Skip to main content Accessibility help
×
Home

Validation of the Demoralization Scale in an Irish advanced cancer sample

  • Mary Mullane (a1), Barbara Dooley (a2), Eoin Tiernan (a3) and Ursula Bates (a3)

Abstract

Objective:

This article presents a validation study of the Demoralization Scale, a 24-item, 5-point response questionnaire developed by Kissane et al. in 2004 to assess demoralization in advanced cancer patients.

Method:

One hundred Irish inpatients with advanced palliative cancer completed the Demoralization Scale and measures of depression, hopelessness, quality of life, and personal hopefulness.

Results:

Principal component analysis of the Demoralization Scale yielded four similar factors found by Kissane et al. (2004), namely, loss of meaning, dysphoria, disheartenment, and sense of failure. A new factor, the hopelessness factor, was also found in the current study. The reliability of the five factors was good, ranging from .72 to .93. Contrary to the findings of Kissane et al.'s (2004) study, divergent validity of the Demoralization Scale was not supported. Demoralized patients were significantly more likely to be depressed than those that did not score highly on the Demoralization Scale. In addition, this study found significantly lower levels of demoralization in general compared with Kissane et al.'s (2004) study.

Significance of results:

The results of the current study show that, in an Irish palliative care context, demoralization is not differentiated from depression. Additional factor analytic studies are needed to validate the Demoralization Scale.

Copyright

Corresponding author

Address correspondence and reprint requests to: Mary Mullane, Psychology Department, Child and Family Centre, County Clinic, Navan, Co. Meath, Ireland. E-mail: mullane.m@gmail.com

References

Hide All
American Psychiatric Association. (2000). Diagnostic and Statistical Manual of the Mental Disorders (4th ed., text revision), Washington, DC: Author.
Beck, A.T. & Steer, R.A. (1988). Manual for the Beck Hopelessness Scale. San Antonio, TX: Psychological Corporation.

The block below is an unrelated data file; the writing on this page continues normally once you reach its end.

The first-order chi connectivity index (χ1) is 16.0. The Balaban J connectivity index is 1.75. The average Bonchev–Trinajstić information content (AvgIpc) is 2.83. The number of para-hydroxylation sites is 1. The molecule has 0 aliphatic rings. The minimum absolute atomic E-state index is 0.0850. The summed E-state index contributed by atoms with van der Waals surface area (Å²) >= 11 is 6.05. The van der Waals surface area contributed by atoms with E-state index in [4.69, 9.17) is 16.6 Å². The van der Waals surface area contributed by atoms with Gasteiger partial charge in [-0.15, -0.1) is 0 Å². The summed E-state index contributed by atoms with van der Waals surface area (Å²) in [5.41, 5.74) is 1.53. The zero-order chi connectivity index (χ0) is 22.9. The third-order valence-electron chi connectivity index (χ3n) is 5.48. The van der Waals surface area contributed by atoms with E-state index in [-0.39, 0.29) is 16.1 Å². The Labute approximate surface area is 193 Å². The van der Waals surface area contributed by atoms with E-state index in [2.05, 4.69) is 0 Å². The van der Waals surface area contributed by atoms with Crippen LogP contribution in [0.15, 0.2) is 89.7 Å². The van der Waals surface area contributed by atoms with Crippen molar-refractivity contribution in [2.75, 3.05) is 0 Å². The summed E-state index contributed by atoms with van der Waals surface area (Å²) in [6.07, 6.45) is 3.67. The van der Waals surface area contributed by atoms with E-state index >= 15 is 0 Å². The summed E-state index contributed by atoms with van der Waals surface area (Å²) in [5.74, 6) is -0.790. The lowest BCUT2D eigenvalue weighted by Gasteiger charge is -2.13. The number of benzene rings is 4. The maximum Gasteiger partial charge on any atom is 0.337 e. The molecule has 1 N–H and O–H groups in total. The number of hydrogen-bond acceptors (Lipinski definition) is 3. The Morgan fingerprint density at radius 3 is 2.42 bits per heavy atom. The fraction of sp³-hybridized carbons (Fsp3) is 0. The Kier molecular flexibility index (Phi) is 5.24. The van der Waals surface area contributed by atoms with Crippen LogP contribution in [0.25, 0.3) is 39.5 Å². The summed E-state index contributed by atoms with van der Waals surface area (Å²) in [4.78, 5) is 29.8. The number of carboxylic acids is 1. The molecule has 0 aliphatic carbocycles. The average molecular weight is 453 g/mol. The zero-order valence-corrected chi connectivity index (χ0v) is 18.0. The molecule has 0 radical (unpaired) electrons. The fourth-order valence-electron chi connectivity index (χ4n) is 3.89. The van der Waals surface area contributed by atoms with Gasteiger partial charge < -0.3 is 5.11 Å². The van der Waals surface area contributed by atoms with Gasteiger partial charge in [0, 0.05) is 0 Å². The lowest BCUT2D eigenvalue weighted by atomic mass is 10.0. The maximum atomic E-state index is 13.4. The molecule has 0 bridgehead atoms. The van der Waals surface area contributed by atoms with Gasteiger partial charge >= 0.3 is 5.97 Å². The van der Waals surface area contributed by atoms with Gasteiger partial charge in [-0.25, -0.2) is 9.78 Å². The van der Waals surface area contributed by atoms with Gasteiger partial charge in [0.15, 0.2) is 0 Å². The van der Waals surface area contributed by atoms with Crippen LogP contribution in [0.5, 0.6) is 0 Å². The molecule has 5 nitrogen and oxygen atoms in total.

Beck, A.T., Steer, R.A. & Brown, G.K. (1996). Manual for the Beck Depression Inventory–II. San Antonio, TX: Psychological Corporation.
Cohen, S.R., Mount, B.M., Strobel, M.G., et al. (1995). The McGill Quality of Life Questionnaire: A measure of quality of life appropriate for people with advanced disease. A preliminary study of the validity and acceptability. Palliative Medicine, 9, 207219.
Kissane, D.W., Clarke, D.M. & Street, A. (2001). Demoralisation Syndrome: A relevant psychiatric diagnosis for palliative care. Journal of Palliative Care, 17, 1221.
Kissane, D.W., Wein, S., Love, A., et al. (2004). The Demoralization Scale: A report of its development and preliminary validation. Journal of Palliative Care, 20, 269276.
Kroenke, K., Spitzer, R.L. & Williams, J.B. (2001). The PHQ-9. Validity of a brief depression severity measure. Journal of General Internal Medicine, 16, 606613.
McClain, C.S., Rosenfeld, B. & Breitbart, W. (2003). Effect of spiritual well-being in end-of-life despair in terminally ill cancer patients. The Lancet, 361, 16031607.
Nelson, C.J., Rosenfeld, B., Breitbart, W., et al. (2002). Spirituality, religion and depression in the terminally ill. Psychosomatics, 43, 213220.
Nunn, K.P., Lewin, T.J. & Walton, J.M. (1996). The construction and characteristics of an instrument to measure hopefulness. Psychological Medicine, 26, 531545.
Parker, M. (2004). Medicalising meaning: Demoralisation syndrome and the desire to die. Australian and New Zealand Journal of Psychiatry, 38, 765773.
Rosenfeld, B., Breitbart, W., Galietta, M., et al. (2000). The Schedule of Attitudes toward Hastened Death. Measuring desire for death in terminally ill cancer patients. Cancer, 88, 28682875.
Slavney, P.R. (1999). Diagnosing demoralisation in consultation psychiatry. Psychosomatics, 40, 325329.

Keywords

Metrics

Full text views

Total number of HTML views: 0
Total number of PDF views: 0 *
Loading metrics...

Abstract views

Total abstract views: 0 *
Loading metrics...

* Views captured on Cambridge Core between <date>. This data will be updated every 24 hours.

Usage data cannot currently be displayed